Next on the list was Spain.I'll put the rest of this behind a cut, to save your friends' page. We visited Andalucia a few years ago and saw the Alhambra and other glorious places and discovered that many castles in Spain have opening hours which don't fit with the marquis' ideas on when castles should be open. (The answer to the latter? All the time, or at least all the time when it's light.) On the other hand, a quick search revealed that Spain has many, many castles (around 3000) and many of them are completely open to the public. And several of them are hotels in the Spanish government-owned Parador chain. So we planned a trip based on available castle-hotels and their proximity to airports with sensible flights. (He wants to go to Madrid to look at the royal arms and armour collection, but we've been stymied twice by flights at really silly times.) That left us with flights to Biarritz, and hotels in Hondarribia (in Euskadi, the Basque Territory), Siguenza (Castille) and Olite (Navarra). All three are in impeccably restored and well-maintained castles, the oldest (Hondarribia) being 10th century, the most recent being fifteenth century (Olite) and the most beautiful, probably, being Siguenza -- yes, the whole building is the hotel. Paradors are wonderful things; they're often in interesting, historic buildings, they are reasonably priced, comfortable and usually friendly.
We spent one night in Hondarribia and three each in each of the others. In the days, we saw a lot of castles. I'm not sure how many -- the marquis has indicated he will be making an lj post about such things (he's narkil). But it was 4 or 5 most days. They ranged from heavily over-restored to barely still standing, from completely open to utterly inaccessible and all stages in between -- and those were the ones we could see clearly and from reasonably close range. There were also three that were completely unmarked in maps, guidebooks or anywhere else we could find, in the middle of fields, very neglected and probably in private hands. (All three were huge, too. Quite extraordinary.) I don't have photographs of any of those, sadly -- one was too far away, one we came across at twilight, and one we saw from a busy road.
Spanish castles are very varied, due in part to the successive cultures and kingdoms that have created and reused them. My favourite on this trip was probably this one, the Fortaleza de Gormaz. It's Moorish in origin, and huge -- in addition to the part you can see in that photo, there's a second, more heavily defended section where the governor lived. We had it all to ourselves: as we explored it, our only companions were a pair of eagles who were riding the thermals around it.
My other stand-out was this one, Montuenga de Soria, in Northern Castille. While the Fortaleza is famous and in very good condition, this one is very ruinous. It stands high over the plain -- you can see it from miles -- and is much redder in colour than the picture makes it appear. The village over which it stands is larger than Gormaz, but felt smaller. Many of the old houses were abandoned, replaced by newer ones further down the hill. The old ones stood on stone foundations to about hip-height: everything above was made of mud-brick and wood.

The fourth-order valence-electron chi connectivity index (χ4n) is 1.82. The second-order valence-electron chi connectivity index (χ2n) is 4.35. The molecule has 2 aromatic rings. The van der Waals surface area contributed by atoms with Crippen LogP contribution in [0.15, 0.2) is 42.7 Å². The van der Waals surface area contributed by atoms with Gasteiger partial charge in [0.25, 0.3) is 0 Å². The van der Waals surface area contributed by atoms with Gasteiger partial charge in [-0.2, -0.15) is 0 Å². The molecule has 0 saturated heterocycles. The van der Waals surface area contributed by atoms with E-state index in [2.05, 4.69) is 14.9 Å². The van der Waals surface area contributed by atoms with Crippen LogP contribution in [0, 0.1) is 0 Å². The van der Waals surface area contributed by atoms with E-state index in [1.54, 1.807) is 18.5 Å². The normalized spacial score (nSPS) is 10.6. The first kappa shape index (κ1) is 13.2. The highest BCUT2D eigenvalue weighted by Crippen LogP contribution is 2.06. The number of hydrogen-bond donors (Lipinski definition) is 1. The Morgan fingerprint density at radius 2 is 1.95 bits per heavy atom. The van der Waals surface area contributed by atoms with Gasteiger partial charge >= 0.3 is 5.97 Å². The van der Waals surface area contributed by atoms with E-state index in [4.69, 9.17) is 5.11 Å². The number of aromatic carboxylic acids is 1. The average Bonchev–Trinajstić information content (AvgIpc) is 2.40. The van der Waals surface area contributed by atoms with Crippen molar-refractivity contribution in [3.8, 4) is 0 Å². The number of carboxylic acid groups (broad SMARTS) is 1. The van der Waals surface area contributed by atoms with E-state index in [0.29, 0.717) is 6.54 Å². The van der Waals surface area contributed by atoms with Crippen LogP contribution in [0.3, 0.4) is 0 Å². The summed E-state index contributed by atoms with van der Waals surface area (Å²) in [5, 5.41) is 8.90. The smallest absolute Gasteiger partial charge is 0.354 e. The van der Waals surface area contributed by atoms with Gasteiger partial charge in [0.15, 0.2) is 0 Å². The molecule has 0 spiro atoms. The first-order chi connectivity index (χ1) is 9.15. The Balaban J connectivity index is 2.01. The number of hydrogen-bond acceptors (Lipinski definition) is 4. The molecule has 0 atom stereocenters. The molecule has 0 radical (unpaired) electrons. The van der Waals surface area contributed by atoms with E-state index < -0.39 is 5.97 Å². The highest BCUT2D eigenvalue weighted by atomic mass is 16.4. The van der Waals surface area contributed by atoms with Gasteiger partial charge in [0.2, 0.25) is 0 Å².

Castille rather stole my heart. I'd never visited it before, and I wasn't aware of how varied it is: the landscape changed every twenty to thirty miles. Dusty plain led to moorland, led to dunes held together by rough grass and scrub, or to rolling hills or sandstone crags, or to fantastic winding gorges. It's one of those areas that has suffered most from the late 20th and early 21st centuries, with people moving out of villages to cities in search of work. Some places, we saw nobody. In the wall village of Palanzuelos, which is a national protected site, our walk around the walls was accompanied by a friendly and exuberant young labrador, who showed us all his favourite places to sniff. He clearly had a home: he was fit and healthy and wore a collar, but no people were in sight or in earshot. The village of Chaourna was crammed into a cleft in a cliff, and crowned by a watchtower, only one or two houses apparently still lived in. Many villages have beautiful, unaltered 12th century churches. I could go back and back to Castille, I think, for the light and the stillness and the niceness of everyone we met.
Navarra and La Rioja were lovely, too. We drove most of a long valley in, I think, La Rioja, and stood and watched at one site as a whole flight of vultures -- around 40 -- passed overhead. At several castles we were on the same level as the birds of prey -- one flew within 4 feet of us, banking to show his paler underside. We saw the famous castle of Loarre, where Ridley Scott filmed part of Kingdom of Heaven (it's a castle-monastery) and tracked down its neighbour, Montearagon, which turned out to be huge and empty and very oddly signposted. (The marquis had Views on that, and will be posting.) And there was a 7th century Visigothic church (Quintanilla de las Vinas)
with sculptures inside of the sun -- female -- and moon (male) as well as glorious angels and beasts and birds and fruit. We came across it by chance, on our way from one castle to another, and then further down the same road found dinosaur footprints, too. (There's another castle -- I can't recall which one, but the marquis will know -- which has its very own dinosaur footprints attached.)
I'd like to go back. We didn't get into Southern Castille. Or into Leon, very much, or Aragon. My feet are itching: I want to go and see.
Skirt of the day: denim